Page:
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Of interregnum and the formation of Malaysian Subaltern Counterpublics (論「空位期」(interregnum) 及馬來西亞「底層民眾對抗領域」(Subaltern Counterpublics) 的形成)

Of interregnum and the formation of Malaysian Subaltern Counterpublics (論「空位期」(interregnum) 及馬來西亞「底層民眾對抗領域」(Subaltern Counterpublics) 的形成)

Article by Zikri Rahman.

Abstract: The essay focuses on to denote comparative moments of the Gramscian notion of interregnum within multiple contexts of the democratization process in Malaysia and its speculative Subaltern Counterpublics potentialities. By situating the writing on contemporary Malaysia politics starting from the post-Reformasi 98’ era, it does provide us the contextualization of the newly unfolded internal and external societal conditions and competing moments attributed to the formation of Subaltern Counterpublics. The emergence of the Subaltern and its Counterpublics spaces in generating contested societal configuration and reclaiming the interpretations against the hegemonic tendencies of the State within the questions of identities, interests, and needs. The articulation of dissent through multiple discursive acts and strategies of social practices within social movements and non-movement – ranging from structured to non-structured – by transgressing beyond the existing order of politics through the participation of wider publics pushing for social change and emancipatory politics. This essay attempts to map the condition and postulate the emergence of a new radical modality of its strategies and acts of social practice in functioning as the networks of Subaltern Counterpublics spaces which function both as autonomous space and as the bases for radical and democratizing possibilities.

簡介:本文的重點是藉葛蘭西提出對於「空間期」(interregnum)概念的比較時刻,描述馬來西亞民主化進程的多種背景下,以及其可能的「底層民眾對抗領域」( Subaltern Counterpublics)形成的潛力。通過將文章置於從改革後的98年代開始到當代馬來西亞政治,它確實為我們提供了新的展開的內部和外部社會條件,以及歸因於底層民眾對抗領域形成的競爭時刻及社會背景。底層民眾(Subaltern)及其對抗領域(Counterpublics)空間的出現產生了競爭的社會結構,並在身份、利益和需要的問題中回收了具有國家霸權傾向的解釋。通過社會運動和非運動中的多種話語行為和社會實踐策略—從結構化到非結構化,藉由推動更廣泛的公眾參與,推動社會變革及解放政治,以超越現有的政治秩序。本文試圖描繪作為底層民眾對抗領域空間網絡的新激進模式,其戰略和社會實踐行為出現的條件及假設,既作為自治空間,又作為激進和民主化可能性的基礎。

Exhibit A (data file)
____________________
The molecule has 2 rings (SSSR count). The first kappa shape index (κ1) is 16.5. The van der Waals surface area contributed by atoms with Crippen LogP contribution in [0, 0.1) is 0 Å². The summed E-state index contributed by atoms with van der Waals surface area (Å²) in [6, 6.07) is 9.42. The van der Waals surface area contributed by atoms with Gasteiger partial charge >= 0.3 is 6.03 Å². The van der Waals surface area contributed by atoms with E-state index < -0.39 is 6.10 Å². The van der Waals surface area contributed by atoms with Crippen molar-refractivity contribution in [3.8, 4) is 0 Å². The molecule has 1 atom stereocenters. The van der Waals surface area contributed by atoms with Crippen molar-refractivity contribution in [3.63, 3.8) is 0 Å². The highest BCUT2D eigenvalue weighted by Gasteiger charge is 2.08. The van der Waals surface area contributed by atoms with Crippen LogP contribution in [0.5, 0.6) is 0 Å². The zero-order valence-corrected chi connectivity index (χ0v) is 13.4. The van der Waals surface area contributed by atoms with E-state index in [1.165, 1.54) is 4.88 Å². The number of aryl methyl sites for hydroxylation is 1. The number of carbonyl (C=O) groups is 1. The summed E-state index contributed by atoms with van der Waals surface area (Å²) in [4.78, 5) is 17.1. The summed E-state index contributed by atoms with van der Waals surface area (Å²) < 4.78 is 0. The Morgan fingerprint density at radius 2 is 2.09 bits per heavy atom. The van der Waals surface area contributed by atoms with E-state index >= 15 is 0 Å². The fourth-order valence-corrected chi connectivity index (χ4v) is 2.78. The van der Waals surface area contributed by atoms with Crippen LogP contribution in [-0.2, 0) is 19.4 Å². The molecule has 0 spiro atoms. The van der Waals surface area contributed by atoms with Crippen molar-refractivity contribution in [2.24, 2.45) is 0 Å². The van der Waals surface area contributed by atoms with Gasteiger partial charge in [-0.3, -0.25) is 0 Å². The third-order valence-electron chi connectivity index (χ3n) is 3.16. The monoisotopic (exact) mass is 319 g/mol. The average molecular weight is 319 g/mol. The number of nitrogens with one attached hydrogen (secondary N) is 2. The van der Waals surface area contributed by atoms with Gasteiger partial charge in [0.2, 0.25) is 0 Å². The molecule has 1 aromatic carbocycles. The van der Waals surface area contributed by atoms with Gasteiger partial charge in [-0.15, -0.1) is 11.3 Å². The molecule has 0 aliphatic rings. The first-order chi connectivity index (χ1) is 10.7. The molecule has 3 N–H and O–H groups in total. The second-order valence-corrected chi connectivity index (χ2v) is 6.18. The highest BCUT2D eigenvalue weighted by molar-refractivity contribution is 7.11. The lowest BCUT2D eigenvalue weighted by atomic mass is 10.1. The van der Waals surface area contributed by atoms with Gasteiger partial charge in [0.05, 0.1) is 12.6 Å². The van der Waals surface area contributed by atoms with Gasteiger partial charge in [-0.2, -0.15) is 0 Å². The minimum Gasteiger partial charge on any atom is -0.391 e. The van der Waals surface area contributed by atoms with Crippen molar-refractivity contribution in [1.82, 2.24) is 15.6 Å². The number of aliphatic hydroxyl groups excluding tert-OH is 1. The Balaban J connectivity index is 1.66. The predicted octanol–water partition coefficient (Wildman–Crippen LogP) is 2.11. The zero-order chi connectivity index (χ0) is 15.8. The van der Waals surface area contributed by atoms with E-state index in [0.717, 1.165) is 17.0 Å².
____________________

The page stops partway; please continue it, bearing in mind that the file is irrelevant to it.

Header image “standing tall” by [ embr ] is licensed under CC BY-NC-SA 2.0

 

The crisis consists precisely in the fact that the old is dying and the new cannot be born; in this interregnum, a great variety of morbid symptoms appear.”

Antonio Gramsci (1992)

Indeed, the recent transition of power in Malaysia after more than 60 years under the single-party dominance of Barisan Nasional to Pakatan Harapan; a new political pact lead by former Prime Minister, Mahathir Mohammad, paradoxically illustrates the much-needed fissures, providing a breath of fresh air in molding the trajectories of epochal transformations in braving the crisis that has engulfed the nations for so many years. This essay would be a modest attempt of conceptualizing and discussing the contentious moments of interregnum in its relation to the moments of crisis, the continuous formation of subaltern counterpublics, and its perpetual process of democratization.

Not to discern Malaysian political development only to 98’ Reformasi movement; which took place after the former Deputy Prime Minister, Anwar Ibrahim was being charged with alleged corruption and sodomy charges, only for him to consolidate the pro-justice agitation from social movement to electoral campaign in consecutive General Election –  and disacknowledge the previous political headways through various stages of periodic challenges, as being comprehensively highlighted by Meredith L. Weiss where “obvious lapses in the prevailing stability were in the mid-1960s (culminating in the violence of May 1969) and the mid-1980” (p, 91). Besides the Reformasi movement, the emergence of Bersih, an electoral reform protest movement also provides vital trajectories in the culmination of the democratisation process in Malaysia manifest through continuous consolidations by the opposition political pact.